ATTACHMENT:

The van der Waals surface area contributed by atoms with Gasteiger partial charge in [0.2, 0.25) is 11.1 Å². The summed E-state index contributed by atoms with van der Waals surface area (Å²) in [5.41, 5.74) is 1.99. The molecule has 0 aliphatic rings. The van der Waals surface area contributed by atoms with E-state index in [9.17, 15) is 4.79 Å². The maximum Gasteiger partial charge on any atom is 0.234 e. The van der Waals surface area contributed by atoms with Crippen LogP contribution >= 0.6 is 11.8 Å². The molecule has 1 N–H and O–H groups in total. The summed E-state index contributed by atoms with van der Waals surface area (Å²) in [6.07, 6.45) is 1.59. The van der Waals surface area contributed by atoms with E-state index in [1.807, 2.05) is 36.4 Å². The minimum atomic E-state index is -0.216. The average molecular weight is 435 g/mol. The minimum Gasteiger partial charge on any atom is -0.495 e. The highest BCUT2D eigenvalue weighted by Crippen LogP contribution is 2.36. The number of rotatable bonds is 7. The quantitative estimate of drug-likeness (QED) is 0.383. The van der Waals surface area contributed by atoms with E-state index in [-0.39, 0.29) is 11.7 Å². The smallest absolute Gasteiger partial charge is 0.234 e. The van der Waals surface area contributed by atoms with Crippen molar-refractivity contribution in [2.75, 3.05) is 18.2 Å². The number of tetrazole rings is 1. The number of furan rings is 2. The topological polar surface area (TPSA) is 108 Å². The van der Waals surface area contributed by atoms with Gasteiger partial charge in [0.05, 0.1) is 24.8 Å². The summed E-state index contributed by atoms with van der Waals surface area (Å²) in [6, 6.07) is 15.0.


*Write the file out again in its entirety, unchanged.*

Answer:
The van der Waals surface area contributed by atoms with Gasteiger partial charge in [0.2, 0.25) is 11.1 Å². The summed E-state index contributed by atoms with van der Waals surface area (Å²) in [5.41, 5.74) is 1.99. The molecule has 0 aliphatic rings. The van der Waals surface area contributed by atoms with E-state index in [9.17, 15) is 4.79 Å². The maximum Gasteiger partial charge on any atom is 0.234 e. The van der Waals surface area contributed by atoms with Crippen LogP contribution >= 0.6 is 11.8 Å². The molecule has 1 N–H and O–H groups in total. The summed E-state index contributed by atoms with van der Waals surface area (Å²) in [6.07, 6.45) is 1.59. The van der Waals surface area contributed by atoms with E-state index in [1.807, 2.05) is 36.4 Å². The minimum atomic E-state index is -0.216. The average molecular weight is 435 g/mol. The minimum Gasteiger partial charge on any atom is -0.495 e. The highest BCUT2D eigenvalue weighted by Crippen LogP contribution is 2.36. The number of rotatable bonds is 7. The quantitative estimate of drug-likeness (QED) is 0.383. The van der Waals surface area contributed by atoms with E-state index in [-0.39, 0.29) is 11.7 Å². The smallest absolute Gasteiger partial charge is 0.234 e. The van der Waals surface area contributed by atoms with Crippen molar-refractivity contribution in [2.75, 3.05) is 18.2 Å². The number of tetrazole rings is 1. The number of furan rings is 2. The topological polar surface area (TPSA) is 108 Å². The van der Waals surface area contributed by atoms with Gasteiger partial charge in [0.05, 0.1) is 24.8 Å². The summed E-state index contributed by atoms with van der Waals surface area (Å²) in [6, 6.07) is 15.0.